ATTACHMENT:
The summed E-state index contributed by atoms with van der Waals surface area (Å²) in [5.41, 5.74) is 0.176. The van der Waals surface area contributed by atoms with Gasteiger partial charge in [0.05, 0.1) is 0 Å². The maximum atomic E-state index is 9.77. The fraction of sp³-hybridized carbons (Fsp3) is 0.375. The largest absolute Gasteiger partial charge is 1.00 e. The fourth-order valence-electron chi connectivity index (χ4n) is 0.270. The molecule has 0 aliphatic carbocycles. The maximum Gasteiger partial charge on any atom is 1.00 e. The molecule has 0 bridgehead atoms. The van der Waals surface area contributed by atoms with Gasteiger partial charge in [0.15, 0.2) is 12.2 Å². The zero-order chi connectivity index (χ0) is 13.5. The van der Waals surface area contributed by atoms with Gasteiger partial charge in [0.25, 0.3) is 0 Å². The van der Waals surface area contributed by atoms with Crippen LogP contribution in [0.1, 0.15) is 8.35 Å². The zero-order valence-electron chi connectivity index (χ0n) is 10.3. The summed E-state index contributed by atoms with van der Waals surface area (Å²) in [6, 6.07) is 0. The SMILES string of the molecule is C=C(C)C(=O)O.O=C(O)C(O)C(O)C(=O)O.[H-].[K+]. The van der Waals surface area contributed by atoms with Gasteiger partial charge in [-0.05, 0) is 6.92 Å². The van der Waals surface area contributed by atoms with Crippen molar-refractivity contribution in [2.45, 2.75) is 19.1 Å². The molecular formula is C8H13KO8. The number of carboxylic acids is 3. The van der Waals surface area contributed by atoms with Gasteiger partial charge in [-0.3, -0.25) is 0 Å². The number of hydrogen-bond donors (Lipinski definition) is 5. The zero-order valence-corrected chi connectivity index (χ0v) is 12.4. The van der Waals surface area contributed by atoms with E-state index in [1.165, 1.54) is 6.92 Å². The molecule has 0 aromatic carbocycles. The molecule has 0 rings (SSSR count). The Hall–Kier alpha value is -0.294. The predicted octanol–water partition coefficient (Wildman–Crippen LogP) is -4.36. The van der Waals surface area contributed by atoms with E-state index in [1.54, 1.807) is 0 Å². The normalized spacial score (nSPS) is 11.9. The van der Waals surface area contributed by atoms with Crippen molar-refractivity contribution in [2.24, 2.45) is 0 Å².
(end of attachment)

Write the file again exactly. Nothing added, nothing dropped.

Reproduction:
The summed E-state index contributed by atoms with van der Waals surface area (Å²) in [5.41, 5.74) is 0.176. The van der Waals surface area contributed by atoms with Gasteiger partial charge in [0.05, 0.1) is 0 Å². The maximum atomic E-state index is 9.77. The fraction of sp³-hybridized carbons (Fsp3) is 0.375. The largest absolute Gasteiger partial charge is 1.00 e. The fourth-order valence-electron chi connectivity index (χ4n) is 0.270. The molecule has 0 aliphatic carbocycles. The maximum Gasteiger partial charge on any atom is 1.00 e. The molecule has 0 bridgehead atoms. The van der Waals surface area contributed by atoms with Gasteiger partial charge in [0.15, 0.2) is 12.2 Å². The zero-order chi connectivity index (χ0) is 13.5. The van der Waals surface area contributed by atoms with Gasteiger partial charge in [0.25, 0.3) is 0 Å². The van der Waals surface area contributed by atoms with Crippen LogP contribution in [0.1, 0.15) is 8.35 Å². The zero-order valence-electron chi connectivity index (χ0n) is 10.3. The summed E-state index contributed by atoms with van der Waals surface area (Å²) in [6, 6.07) is 0. The SMILES string of the molecule is C=C(C)C(=O)O.O=C(O)C(O)C(O)C(=O)O.[H-].[K+]. The van der Waals surface area contributed by atoms with Gasteiger partial charge in [-0.05, 0) is 6.92 Å². The van der Waals surface area contributed by atoms with Crippen molar-refractivity contribution in [2.45, 2.75) is 19.1 Å². The molecular formula is C8H13KO8. The number of carboxylic acids is 3. The van der Waals surface area contributed by atoms with Gasteiger partial charge in [-0.3, -0.25) is 0 Å². The number of hydrogen-bond donors (Lipinski definition) is 5. The zero-order valence-corrected chi connectivity index (χ0v) is 12.4. The van der Waals surface area contributed by atoms with E-state index in [1.165, 1.54) is 6.92 Å². The molecule has 0 aromatic carbocycles. The molecule has 0 rings (SSSR count). The Hall–Kier alpha value is -0.294. The predicted octanol–water partition coefficient (Wildman–Crippen LogP) is -4.36. The van der Waals surface area contributed by atoms with E-state index in [1.54, 1.807) is 0 Å². The normalized spacial score (nSPS) is 11.9. The van der Waals surface area contributed by atoms with Crippen molar-refractivity contribution in [2.24, 2.45) is 0 Å².